Congress to be sure needs to take a degree of ownership over the policy and legal issues raised by the renditions program. At present there is an impermissible degree of uncertainty and secrecy about the program that only heightens concerns about the extent to which it may cross the line into illegality. This is unfortunate for many reasons, starting with the fact that it is inconsistent with our status as a rule of law society. It’s also unfair to the nation’s intelligence and law enforcement operatives who are expected to implement this program.
The path out of the current problems should have started with the DHS IG report on Maher Arar. I am convinced that the office of Inspector General is well conceived and that it plays an important role in our government. The IG has always been something of a split-personality institution. On one hand, the IG’s independence and tenacity as an investigator, prepared to overturn stones to reveal unpleasant truths is the essence of the role. But this is balanced with another vision of the office, one which is an active member of the president’s management team. The role of the IG has obviously drifted over time, or perhaps it has swung as a sort of pendulum. In any event, however, it is clear that the office and work of the IG depends to a great degree on what the individual Inspector General would make of it. It seems clear to me, however, that a commitment to probe aggressively, a willingness to ask difficult questions and to fairly present the results the investigation yields, painful though it may be, is the essence of the office. The IG should of course monitor compliance of his agency with law and policy, but the bigger picture certainly is performance accountability, and the drive of legislation over the past two decades has been steadily towards a performance accountability system.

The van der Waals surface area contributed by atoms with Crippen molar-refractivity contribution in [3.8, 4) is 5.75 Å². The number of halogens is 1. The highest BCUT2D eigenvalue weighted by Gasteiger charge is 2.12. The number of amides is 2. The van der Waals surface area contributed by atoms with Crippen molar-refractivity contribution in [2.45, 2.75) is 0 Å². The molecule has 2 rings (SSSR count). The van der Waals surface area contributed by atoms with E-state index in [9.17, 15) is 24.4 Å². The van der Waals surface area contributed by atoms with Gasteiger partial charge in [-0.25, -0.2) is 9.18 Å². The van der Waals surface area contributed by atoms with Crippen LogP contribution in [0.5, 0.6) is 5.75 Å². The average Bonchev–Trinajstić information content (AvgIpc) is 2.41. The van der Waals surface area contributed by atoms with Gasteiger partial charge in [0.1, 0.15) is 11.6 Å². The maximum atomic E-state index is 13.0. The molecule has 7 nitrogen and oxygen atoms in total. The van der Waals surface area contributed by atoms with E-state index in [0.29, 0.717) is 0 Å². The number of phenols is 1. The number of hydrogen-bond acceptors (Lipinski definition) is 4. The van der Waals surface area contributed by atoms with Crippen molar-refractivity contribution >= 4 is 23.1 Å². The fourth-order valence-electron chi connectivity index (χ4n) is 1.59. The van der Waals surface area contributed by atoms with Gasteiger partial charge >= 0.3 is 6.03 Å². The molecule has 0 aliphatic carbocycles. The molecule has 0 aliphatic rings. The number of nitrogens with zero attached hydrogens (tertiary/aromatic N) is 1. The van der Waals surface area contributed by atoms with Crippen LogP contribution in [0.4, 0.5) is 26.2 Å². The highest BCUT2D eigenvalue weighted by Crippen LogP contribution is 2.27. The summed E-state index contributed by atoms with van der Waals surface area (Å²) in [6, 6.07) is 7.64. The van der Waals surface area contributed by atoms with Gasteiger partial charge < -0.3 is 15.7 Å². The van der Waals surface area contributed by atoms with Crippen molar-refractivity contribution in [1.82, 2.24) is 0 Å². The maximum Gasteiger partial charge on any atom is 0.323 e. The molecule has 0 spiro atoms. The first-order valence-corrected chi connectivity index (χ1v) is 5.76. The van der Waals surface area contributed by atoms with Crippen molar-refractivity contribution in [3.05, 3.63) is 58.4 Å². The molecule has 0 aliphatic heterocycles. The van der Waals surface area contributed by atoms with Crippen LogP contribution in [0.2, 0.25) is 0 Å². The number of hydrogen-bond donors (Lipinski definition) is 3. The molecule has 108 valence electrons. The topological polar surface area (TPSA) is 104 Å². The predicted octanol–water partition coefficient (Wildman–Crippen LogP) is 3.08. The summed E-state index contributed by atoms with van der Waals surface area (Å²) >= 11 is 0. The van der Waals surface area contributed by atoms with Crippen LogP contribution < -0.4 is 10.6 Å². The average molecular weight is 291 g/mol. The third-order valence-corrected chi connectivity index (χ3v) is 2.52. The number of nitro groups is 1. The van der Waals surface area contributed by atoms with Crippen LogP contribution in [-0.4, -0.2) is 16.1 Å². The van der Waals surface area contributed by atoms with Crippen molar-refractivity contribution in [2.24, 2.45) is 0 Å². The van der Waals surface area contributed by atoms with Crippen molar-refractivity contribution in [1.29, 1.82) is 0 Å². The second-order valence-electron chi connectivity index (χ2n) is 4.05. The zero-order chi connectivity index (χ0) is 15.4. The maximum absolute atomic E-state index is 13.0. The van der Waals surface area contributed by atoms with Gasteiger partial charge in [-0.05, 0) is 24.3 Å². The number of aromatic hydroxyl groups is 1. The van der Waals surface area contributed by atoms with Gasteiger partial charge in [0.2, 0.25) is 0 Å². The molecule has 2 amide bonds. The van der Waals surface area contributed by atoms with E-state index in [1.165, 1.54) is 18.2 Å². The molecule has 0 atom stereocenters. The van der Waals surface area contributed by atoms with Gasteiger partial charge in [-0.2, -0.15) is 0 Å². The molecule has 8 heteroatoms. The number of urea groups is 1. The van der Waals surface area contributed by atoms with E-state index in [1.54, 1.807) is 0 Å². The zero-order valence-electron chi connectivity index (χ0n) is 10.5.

Considering the size and complexity of the current American government, the cooperation with inspectors general is important to Congress in performing its oversight functions. The Congressional oversight function itself is essentially a public function, it is critical to building public confidence in government institutions—and this is a shared function between Congress and the inspectors general.